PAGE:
You're in for some dreadful grief, Max.
There's the scene in "It's A Wonderful Life" where Jimmy Stewart as George Bailey finally gives in to his love of Donna Reed as Mary - it's a perverse scene wrought from anger and denial and emotional violence and it's all played out in a close two shot - just great stuff.
ANY SCENE from James Goldman's "The Lion In Winter"
ANY SCENE from Anthony Minghella's "Truly Madly Deeply" - God I love that film.
Of course Shakespeare counts too but as far as American cinema, and wanting to find love scenes that work or don't, some of the best don't have dialogue at all - or they result from a cumulative effect --> the love scenes in Casablanca were sooooo hackneyed - but were presented within the aura of romantic remembrance (abetted by the bourbon and champagne) which allowed the restrained glibness of later scenes to exist in their own pools of deeper richer meanings.
It's ALWAYS what is left unsaid - a simple gesture - a horribly flawed film like John Avildsen's "Slow Dancing In The Big City" with Paul Sorvino and the eternally delicious Anne Ditchburn was just one big clusterfuck from the get-go - but there was one little scene - one little shot (didn't save the film) where Sorvino escorts Ditchburn and "almost" puts his arm around her - a brief visual hesitation - and the whole audience moaned with empathy ... after that the moans were more painful and deservedly so.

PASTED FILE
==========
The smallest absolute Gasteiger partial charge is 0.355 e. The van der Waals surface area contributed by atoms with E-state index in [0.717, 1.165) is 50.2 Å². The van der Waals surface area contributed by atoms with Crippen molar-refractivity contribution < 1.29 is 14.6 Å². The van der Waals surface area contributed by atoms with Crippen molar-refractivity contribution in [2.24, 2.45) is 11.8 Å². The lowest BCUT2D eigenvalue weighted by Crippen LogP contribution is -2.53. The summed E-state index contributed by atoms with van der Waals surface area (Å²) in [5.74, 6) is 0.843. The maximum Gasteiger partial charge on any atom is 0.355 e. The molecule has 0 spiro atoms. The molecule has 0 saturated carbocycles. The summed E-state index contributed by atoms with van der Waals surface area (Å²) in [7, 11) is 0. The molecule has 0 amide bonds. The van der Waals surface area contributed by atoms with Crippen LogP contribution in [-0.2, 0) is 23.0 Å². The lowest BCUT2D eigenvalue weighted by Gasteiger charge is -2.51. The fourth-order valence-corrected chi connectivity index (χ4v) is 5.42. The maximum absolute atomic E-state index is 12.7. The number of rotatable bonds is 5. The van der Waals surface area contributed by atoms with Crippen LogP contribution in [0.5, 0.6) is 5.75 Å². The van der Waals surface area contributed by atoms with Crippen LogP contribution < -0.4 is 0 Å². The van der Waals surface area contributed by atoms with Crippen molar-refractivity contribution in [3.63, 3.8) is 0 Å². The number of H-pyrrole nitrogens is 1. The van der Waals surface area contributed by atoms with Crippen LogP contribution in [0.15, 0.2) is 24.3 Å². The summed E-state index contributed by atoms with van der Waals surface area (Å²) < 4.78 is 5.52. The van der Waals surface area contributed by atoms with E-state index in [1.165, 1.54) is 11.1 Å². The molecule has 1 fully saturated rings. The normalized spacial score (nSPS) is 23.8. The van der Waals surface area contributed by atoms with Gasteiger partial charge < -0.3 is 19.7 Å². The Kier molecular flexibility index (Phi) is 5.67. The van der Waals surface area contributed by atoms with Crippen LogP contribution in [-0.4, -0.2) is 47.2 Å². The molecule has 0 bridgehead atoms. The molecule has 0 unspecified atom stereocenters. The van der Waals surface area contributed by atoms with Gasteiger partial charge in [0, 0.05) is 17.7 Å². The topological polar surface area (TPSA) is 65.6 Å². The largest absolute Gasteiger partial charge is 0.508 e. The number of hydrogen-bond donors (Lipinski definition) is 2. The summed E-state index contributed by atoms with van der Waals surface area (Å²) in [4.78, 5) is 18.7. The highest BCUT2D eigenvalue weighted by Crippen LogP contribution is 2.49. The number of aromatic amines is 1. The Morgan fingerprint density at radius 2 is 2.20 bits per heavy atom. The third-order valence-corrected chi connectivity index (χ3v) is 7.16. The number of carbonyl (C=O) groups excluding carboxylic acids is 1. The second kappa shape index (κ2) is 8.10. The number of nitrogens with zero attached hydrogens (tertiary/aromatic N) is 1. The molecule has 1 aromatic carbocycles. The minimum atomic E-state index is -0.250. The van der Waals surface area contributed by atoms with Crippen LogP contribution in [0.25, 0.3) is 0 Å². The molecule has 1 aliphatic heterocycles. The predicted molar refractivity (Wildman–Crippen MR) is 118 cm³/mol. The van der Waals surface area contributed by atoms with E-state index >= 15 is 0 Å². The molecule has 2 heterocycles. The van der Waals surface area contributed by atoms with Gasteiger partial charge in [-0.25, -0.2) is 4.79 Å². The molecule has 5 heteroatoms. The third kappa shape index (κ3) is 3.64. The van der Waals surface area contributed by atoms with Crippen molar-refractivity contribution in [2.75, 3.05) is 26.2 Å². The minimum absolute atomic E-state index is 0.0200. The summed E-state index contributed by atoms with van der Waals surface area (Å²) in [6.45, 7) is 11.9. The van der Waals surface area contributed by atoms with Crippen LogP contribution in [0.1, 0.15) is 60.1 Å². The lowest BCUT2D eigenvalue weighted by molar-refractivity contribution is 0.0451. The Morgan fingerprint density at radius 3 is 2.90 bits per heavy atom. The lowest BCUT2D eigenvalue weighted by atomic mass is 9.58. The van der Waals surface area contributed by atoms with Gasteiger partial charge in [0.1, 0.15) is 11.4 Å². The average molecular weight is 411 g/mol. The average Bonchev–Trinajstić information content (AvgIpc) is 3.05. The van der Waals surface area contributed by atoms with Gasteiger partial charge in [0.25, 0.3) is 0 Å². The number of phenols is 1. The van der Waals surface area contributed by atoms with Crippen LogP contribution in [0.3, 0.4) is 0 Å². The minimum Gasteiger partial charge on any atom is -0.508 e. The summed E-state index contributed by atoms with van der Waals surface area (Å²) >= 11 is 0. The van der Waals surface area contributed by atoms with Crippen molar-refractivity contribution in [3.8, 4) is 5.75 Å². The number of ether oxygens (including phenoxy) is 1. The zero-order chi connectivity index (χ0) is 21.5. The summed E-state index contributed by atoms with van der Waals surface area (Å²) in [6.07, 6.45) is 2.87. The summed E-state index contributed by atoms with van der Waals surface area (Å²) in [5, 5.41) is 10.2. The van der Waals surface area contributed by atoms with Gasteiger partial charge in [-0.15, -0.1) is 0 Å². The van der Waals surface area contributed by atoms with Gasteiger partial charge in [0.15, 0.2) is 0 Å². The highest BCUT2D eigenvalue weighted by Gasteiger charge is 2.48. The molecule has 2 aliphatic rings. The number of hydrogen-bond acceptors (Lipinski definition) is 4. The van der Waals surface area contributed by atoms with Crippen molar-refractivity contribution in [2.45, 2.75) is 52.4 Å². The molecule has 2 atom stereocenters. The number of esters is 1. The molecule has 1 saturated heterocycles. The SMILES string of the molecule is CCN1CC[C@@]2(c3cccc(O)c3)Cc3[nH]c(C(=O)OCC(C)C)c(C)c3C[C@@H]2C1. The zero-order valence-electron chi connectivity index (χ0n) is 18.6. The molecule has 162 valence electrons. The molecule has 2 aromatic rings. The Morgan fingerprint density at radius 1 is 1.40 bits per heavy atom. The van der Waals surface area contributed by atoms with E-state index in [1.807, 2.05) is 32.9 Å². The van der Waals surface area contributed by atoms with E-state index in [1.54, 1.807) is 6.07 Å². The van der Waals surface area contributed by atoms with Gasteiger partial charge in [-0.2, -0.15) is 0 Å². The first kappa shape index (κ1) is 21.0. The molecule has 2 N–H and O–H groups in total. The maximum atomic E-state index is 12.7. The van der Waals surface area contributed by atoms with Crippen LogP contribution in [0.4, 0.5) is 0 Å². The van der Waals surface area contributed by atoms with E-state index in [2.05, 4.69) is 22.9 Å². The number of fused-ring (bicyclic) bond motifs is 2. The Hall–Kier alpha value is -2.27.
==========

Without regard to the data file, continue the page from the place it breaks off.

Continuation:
Soooo many cathartic love scenes are actually small pantomimes played out against "meaningful" popular song - "An Officer & A Gentleman" springs (if not slaps) suddenly to mind as an example. The propensity to use music and song, especially already popularized songs, as a crutch upon which to lean a haggard excuse for a story and lack of character has always been the bane of my movie-going existence.
That last bit pushed a memory to the fore of a made-for-TV adaptation of John Updike's "Rabbit" stories, entitled "Too Far To Go" with Blythe Danner (don't get me started, I just simply have always lusted after her) and Michael Moriarity (who was never better than in "Report To The Commissioner") and the resounding simplicity of the scenes between them as their marriage slowly dissolved over time and they watched their love ebb away even as they gained a greater appreciation for what it was. Remarkable. I don't know who wrote the adaptation - I'll have to look it up now. Damn you - you make me busy.